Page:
Finding Mom and Dad’s Important Documents
Finding mom and dad's important documents.

Finding Mom and Dad’s Important Documents

If you are serving as a caregiver for an aging relative, you know the job involves more paperwork than you ever imagined before taking on the responsibility. The task of caregiving is even more challenging when your loved one cannot find her essential documents. You might need a copy of your parents’ wedding license from 1950 so your mom can get her spousal retirement benefits. Your dad might need his military service records to enroll in veterans’ benefits programs.

Before you start pulling out your hair trying to find these papers, it is good to have a plan. For example, the first three places in the house you will check, people you can call who might have useful information about where the documents might be stored, and a list of the banks where your mom or dad might have rented a safe deposit box. It also helps to know how you will go about getting replacement copies of the documents you cannot find. Here are some tips on how to locate or get copies of your aging relative’s important documents.

Let the Scavenger Hunt Begin

Before you rifle through all of his personal belongings, ask your loved one where he keeps his important papers. You might be amazed at some of the bizarre places that people put their documents. It would take you a month of Sundays to find the papers if the person had not told you where to look. A hollowed-out book, a cigar box, and a coffee can often hold treasure troves of paperwork. Some people keep valuable documents in the freezer, hidden in a closet, under a floorboard, or under the bed.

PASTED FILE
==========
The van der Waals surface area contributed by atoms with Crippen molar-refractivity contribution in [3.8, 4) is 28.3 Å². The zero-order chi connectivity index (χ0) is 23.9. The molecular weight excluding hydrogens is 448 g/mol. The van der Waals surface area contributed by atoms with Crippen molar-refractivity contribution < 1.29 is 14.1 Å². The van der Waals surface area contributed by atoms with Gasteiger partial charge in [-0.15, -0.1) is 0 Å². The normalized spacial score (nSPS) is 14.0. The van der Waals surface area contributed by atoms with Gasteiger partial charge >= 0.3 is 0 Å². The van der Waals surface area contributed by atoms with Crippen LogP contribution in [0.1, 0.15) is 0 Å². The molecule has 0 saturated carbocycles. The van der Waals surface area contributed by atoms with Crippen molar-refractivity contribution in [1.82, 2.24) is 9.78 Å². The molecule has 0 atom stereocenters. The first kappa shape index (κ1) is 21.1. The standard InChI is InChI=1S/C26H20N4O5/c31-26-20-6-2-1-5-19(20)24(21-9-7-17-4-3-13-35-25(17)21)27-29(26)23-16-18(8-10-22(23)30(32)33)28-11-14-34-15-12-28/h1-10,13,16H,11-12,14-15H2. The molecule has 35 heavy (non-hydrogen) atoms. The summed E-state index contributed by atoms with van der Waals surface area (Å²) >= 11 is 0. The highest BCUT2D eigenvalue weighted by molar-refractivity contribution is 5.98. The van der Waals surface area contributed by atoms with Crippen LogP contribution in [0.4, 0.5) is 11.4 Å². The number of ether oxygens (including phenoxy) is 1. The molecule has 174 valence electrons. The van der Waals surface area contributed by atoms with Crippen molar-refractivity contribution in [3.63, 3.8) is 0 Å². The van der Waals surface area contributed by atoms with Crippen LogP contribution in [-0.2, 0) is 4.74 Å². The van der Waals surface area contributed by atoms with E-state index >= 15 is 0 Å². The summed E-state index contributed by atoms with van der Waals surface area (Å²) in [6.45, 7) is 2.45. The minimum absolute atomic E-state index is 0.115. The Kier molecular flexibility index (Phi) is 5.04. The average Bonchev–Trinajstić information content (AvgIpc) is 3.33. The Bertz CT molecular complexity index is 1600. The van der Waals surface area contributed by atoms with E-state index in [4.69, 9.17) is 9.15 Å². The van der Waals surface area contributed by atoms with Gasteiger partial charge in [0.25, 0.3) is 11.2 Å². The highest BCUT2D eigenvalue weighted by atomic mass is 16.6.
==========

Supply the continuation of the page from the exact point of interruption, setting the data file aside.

Make it easy on yourself and ask Dad where he keeps his papers. Explain why you need a particular document, and you would like to organize the rest of his papers so you can easily find things you need to help take care of him.

If he cannot remember or the papers are no longer where he thought they were, check the desk drawers, the family bible, a file cabinet, the attic, the basement, and shelves. If he put the documents in a safe deposit box, you will have to take him and the key, along with his government-issued photo identification to the bank. After you inventory the contents of the box, keep the list and have him add you to the safe deposit box so you can access the documents in the event of his death. Never leave funeral instructions or documents in the box.

When You Cannot Find It, Get a Replacement Copy

It can take weeks or longer to get replacement documents, and it is best to start this process well before you need the papers. You can contact the applicable state’s or county’s vital records office to get certified copies of certificates of birth, death, marriage, and divorce. Make sure you have your loved one’s Social Security card, driver’s license or state identification card, Medicare and Medicaid cards, and military records. If any of these are missing, contact the appropriate government agency to get replacement copies.

References: AARP. “Find or Replace Your Loved One’s Missing Documents.” (accessed July 22, 2019) https://www.aarp.org/caregiving/financial-legal/info-2018/replacing-important-documents.html?intcmp=AE-CAR-LEG-EOA1